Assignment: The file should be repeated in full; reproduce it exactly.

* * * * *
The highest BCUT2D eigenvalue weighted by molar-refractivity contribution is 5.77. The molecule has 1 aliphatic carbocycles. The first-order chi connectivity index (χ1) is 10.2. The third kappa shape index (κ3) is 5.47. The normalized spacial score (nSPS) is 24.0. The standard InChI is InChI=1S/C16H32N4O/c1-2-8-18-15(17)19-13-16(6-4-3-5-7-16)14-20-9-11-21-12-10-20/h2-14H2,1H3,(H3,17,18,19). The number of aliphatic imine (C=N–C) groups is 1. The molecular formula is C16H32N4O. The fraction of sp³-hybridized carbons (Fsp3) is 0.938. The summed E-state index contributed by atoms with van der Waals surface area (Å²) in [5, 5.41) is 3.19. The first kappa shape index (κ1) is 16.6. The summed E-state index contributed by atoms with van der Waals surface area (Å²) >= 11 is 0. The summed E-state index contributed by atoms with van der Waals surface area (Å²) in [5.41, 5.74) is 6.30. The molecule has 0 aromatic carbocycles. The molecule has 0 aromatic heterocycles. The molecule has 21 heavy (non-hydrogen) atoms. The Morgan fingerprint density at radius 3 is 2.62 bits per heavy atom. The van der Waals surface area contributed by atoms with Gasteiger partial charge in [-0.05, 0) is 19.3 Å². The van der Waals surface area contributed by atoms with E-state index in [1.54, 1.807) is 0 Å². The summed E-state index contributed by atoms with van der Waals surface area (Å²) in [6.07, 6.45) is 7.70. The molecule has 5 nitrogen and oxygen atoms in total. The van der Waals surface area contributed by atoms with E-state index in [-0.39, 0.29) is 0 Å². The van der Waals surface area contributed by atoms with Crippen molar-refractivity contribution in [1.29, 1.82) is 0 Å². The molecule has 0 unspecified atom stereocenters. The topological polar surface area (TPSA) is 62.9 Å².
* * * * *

The highest BCUT2D eigenvalue weighted by molar-refractivity contribution is 5.77. The molecule has 1 aliphatic carbocycles. The first-order chi connectivity index (χ1) is 10.2. The third kappa shape index (κ3) is 5.47. The normalized spacial score (nSPS) is 24.0. The standard InChI is InChI=1S/C16H32N4O/c1-2-8-18-15(17)19-13-16(6-4-3-5-7-16)14-20-9-11-21-12-10-20/h2-14H2,1H3,(H3,17,18,19). The number of aliphatic imine (C=N–C) groups is 1. The molecular formula is C16H32N4O. The fraction of sp³-hybridized carbons (Fsp3) is 0.938. The summed E-state index contributed by atoms with van der Waals surface area (Å²) in [5, 5.41) is 3.19. The first kappa shape index (κ1) is 16.6. The summed E-state index contributed by atoms with van der Waals surface area (Å²) >= 11 is 0. The summed E-state index contributed by atoms with van der Waals surface area (Å²) in [5.41, 5.74) is 6.30. The molecule has 0 aromatic carbocycles. The molecule has 0 aromatic heterocycles. The molecule has 21 heavy (non-hydrogen) atoms. The Morgan fingerprint density at radius 3 is 2.62 bits per heavy atom. The van der Waals surface area contributed by atoms with Gasteiger partial charge in [-0.05, 0) is 19.3 Å². The van der Waals surface area contributed by atoms with E-state index in [1.54, 1.807) is 0 Å². The summed E-state index contributed by atoms with van der Waals surface area (Å²) in [6.07, 6.45) is 7.70. The molecule has 5 nitrogen and oxygen atoms in total. The van der Waals surface area contributed by atoms with E-state index in [-0.39, 0.29) is 0 Å². The van der Waals surface area contributed by atoms with Crippen molar-refractivity contribution in [1.29, 1.82) is 0 Å². The molecule has 0 unspecified atom stereocenters. The topological polar surface area (TPSA) is 62.9 Å².